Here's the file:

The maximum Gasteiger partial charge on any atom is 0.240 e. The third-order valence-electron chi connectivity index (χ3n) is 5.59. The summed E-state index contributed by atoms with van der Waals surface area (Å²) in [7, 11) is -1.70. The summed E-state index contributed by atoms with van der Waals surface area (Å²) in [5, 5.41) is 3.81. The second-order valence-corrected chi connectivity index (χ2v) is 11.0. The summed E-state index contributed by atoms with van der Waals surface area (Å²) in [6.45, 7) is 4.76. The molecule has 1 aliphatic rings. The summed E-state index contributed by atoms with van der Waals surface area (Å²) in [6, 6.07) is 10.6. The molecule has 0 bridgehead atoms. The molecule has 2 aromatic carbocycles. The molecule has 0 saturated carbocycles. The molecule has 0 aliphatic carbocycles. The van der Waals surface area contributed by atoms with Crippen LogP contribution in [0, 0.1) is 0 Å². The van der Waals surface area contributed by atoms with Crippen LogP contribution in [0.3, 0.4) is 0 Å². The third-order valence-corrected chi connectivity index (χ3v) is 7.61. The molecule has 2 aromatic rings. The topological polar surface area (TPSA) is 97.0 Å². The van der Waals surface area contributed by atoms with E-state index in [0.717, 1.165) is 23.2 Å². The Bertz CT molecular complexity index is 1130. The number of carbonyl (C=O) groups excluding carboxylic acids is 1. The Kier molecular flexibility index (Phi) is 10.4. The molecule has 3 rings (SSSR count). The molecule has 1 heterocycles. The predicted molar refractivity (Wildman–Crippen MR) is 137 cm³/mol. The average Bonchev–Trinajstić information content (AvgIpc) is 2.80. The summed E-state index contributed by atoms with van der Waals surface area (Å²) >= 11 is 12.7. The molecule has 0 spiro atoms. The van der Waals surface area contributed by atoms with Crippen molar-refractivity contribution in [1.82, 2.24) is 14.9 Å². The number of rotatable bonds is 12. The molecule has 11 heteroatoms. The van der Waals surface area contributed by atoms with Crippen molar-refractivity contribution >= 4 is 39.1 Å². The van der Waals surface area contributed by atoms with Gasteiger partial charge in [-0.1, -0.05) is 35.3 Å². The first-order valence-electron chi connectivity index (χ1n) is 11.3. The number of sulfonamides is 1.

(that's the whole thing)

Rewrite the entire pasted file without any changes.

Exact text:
The maximum Gasteiger partial charge on any atom is 0.240 e. The third-order valence-electron chi connectivity index (χ3n) is 5.59. The summed E-state index contributed by atoms with van der Waals surface area (Å²) in [7, 11) is -1.70. The summed E-state index contributed by atoms with van der Waals surface area (Å²) in [5, 5.41) is 3.81. The second-order valence-corrected chi connectivity index (χ2v) is 11.0. The summed E-state index contributed by atoms with van der Waals surface area (Å²) in [6.45, 7) is 4.76. The molecule has 1 aliphatic rings. The summed E-state index contributed by atoms with van der Waals surface area (Å²) in [6, 6.07) is 10.6. The molecule has 0 bridgehead atoms. The molecule has 2 aromatic carbocycles. The molecule has 0 saturated carbocycles. The molecule has 0 aliphatic carbocycles. The van der Waals surface area contributed by atoms with Crippen LogP contribution in [0, 0.1) is 0 Å². The van der Waals surface area contributed by atoms with Crippen LogP contribution in [0.3, 0.4) is 0 Å². The third-order valence-corrected chi connectivity index (χ3v) is 7.61. The molecule has 2 aromatic rings. The topological polar surface area (TPSA) is 97.0 Å². The van der Waals surface area contributed by atoms with E-state index in [0.717, 1.165) is 23.2 Å². The Bertz CT molecular complexity index is 1130. The number of carbonyl (C=O) groups excluding carboxylic acids is 1. The Kier molecular flexibility index (Phi) is 10.4. The molecule has 3 rings (SSSR count). The molecule has 1 heterocycles. The predicted molar refractivity (Wildman–Crippen MR) is 137 cm³/mol. The average Bonchev–Trinajstić information content (AvgIpc) is 2.80. The summed E-state index contributed by atoms with van der Waals surface area (Å²) >= 11 is 12.7. The molecule has 0 spiro atoms. The van der Waals surface area contributed by atoms with Crippen molar-refractivity contribution in [1.82, 2.24) is 14.9 Å². The number of rotatable bonds is 12. The molecule has 11 heteroatoms. The van der Waals surface area contributed by atoms with Crippen molar-refractivity contribution >= 4 is 39.1 Å². The van der Waals surface area contributed by atoms with Gasteiger partial charge in [-0.1, -0.05) is 35.3 Å². The first-order valence-electron chi connectivity index (χ1n) is 11.3. The number of sulfonamides is 1.